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    NewsHow is the war against inflation going?

    How is the war against inflation going?

    The US economy is not currently in a recession.

    No, two quarters of negative growth is not, regardless of what you may have heard, the “official” or “technical” definition of a recession; that determination is made by a committee that has always been based on various indicators, especially job growth.

    And how Jerome Powellchairman of the Federal Reserve, noted on Wednesday, the labor market still looks strong.

    That said, the US economy is definitely slowing downbasically because the Federal Reserve is deliberately engineering a slowdown to reduce inflation.

    And it’s possible that this slowdown will eventually be severe and broad enough to earn the R label.

    In fact, on this question I think I’m a bit more pessimistic than the consensus.

    I think the odds are at least 50-50 that history will say that we experienced a mild recession in late 2022 or early 2023, which caused a modest increase in the unemployment rate.

    But what’s in a name?

    The real question is whether a moderate slowdown, whether called a recession or not, will be enough to control inflation.

    And the news on that front has been quite encouraging lately.

    Obviously, gasoline prices have dropped:

    nearly 80 cents a gallon since its peak in mid-June.

    Remember those scary stories about $6 a gallon in August?

    More importantly, business surveys, which often detect economic turning points long before official statistics, are beginning to suggest a significant drop in headline inflation.

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    For example, an S&P Global survey found that while private-sector companies continue to raise prices, the rate of inflation “is now down to a 16-month low.”

    The financial markets have taken notice.

    The expected rate of price increase over the next year implied by the inflation sw markets (don’t ask) has plunged from over 5% in early June to 2.45% as of Thursday morning.

    Medium-term inflation expectations also they are down.

    Now, it is too much, too soon to declare victory in the fight against inflation.

    there have been several false sunrisess on that front over the course of the last year and a half.

    And there’s a lot of room for discussion about the level of “core” inflation, a loosely defined term, but generally speaking, the part of inflation that is difficult to reduce once it rises.

    The serious economists I speak to are very eager to see the release of the employment cost index on Friday, which is supposed to measure what is hpening with employment costs.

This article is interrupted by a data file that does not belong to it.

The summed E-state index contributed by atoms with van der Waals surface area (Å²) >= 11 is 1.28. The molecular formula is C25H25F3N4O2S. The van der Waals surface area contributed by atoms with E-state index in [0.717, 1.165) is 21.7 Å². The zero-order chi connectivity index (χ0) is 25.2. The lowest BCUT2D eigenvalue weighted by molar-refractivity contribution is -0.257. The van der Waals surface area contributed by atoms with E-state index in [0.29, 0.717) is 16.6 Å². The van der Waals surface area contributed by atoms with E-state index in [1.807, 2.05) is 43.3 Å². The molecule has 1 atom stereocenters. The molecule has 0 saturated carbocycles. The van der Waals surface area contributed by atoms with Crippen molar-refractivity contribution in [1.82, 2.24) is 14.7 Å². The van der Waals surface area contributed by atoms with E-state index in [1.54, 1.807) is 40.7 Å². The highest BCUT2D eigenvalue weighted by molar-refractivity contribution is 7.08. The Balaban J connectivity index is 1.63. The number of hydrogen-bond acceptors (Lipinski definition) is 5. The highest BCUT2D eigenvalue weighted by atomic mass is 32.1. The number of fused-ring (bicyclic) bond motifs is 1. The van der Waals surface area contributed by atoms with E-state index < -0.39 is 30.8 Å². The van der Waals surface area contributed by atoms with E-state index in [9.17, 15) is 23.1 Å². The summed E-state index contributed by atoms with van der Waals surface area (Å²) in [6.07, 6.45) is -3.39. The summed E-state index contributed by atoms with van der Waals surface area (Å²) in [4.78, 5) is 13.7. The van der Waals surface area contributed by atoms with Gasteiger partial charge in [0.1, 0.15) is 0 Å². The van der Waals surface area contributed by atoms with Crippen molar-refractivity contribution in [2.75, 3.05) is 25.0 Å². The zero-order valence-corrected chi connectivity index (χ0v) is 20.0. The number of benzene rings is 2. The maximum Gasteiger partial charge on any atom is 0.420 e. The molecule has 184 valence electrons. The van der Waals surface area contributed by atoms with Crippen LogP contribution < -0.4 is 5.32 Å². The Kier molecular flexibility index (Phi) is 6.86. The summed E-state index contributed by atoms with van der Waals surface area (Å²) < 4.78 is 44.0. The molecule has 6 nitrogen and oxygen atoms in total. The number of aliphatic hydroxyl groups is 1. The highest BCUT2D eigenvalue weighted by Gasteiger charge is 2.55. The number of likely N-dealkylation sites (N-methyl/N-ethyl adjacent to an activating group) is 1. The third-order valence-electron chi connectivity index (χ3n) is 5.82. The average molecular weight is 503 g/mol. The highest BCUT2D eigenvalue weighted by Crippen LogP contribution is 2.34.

Will it confirm or contradict the parent slowdown in wage growth visible in simple measures of average wages and at least one influential survey?

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    Well, we’ll have to wait and see.

    The good news is that politicians seem willing to do just that.

    In my view, the most encouraging aspect of Wednesday’s Fed statement was the paragrh declaring that the committee that sets monetary policy is prepared to be flexible, that it “will continue to monitor the implications of incoming information” and ” would be prepared to adjust the monetary policy stance accordingly.”

    that’s a rejection not too subtle of the inflation hawks’ demands that the Fed commit now now now to a long period of extremely tight money.

    As I suggested, the early signs are that the Fed is winning its war on inflation, and doing so faster and easier than most observers expected.

    What will it mean if these first omens are confirmed?

    The big answer, I would suggest, is that we will have to reevaluate recent economic policy.

    As everyone should know (although many probably don’t), the US economy has been remarkably successful in restoration of jobs lost during the pandemic crisis.

    This good news has been overshadowed by high inflation, leading to many claims that US economic policy got it all wrong.

    But much of the recent inflation reflects global forces outside of US control, which is why inflation has risen almost everywhere, not just here.

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    And if the portion of excess inflation that US policy reflects can be reversed fairly quickly, without severe costs, a fair reading of the record would say that the policy was actually very successful, that a temporary rise in inflation It was a price worth paying for avoid the kind of long-term depressed economy we experienced after the 2008 financial crisis.

    That said, for a time it seemed that a bout of inflation had caused permanent, even catastrophic, damage through the political process, because it had undermined the prospects for meaningful action on climate change.

    An episode of high inflation is not the end of the world; lack of action on climate it might as well be.

    But on Wednesday (!) Senator Joe Manchin declared himself convinced that a bill addressing climate change would actually reduce inflation.

    It will.

    While I’m not ready to count my chickens until they’ve been formally signed in the Oval Office, right now it looks like we’re in for a quick recovery and desperately needed investment in America’s future.

    So while the preliminary GDP figure (which is likely to be heavily revised) was negative, from my point of view, the overall economic news looks quite positive.

    c.2022 The New York Times Company

    Awutar
    Awutar
    This post is posted by Awutar staff members. Awutar is a global multimedia website. It serves as a source of News, Business, Opinion, Analysis, Sports, Health, Fitness, Technology, Education, Travel, and More. If you want to get in touch with us write via: [email protected]

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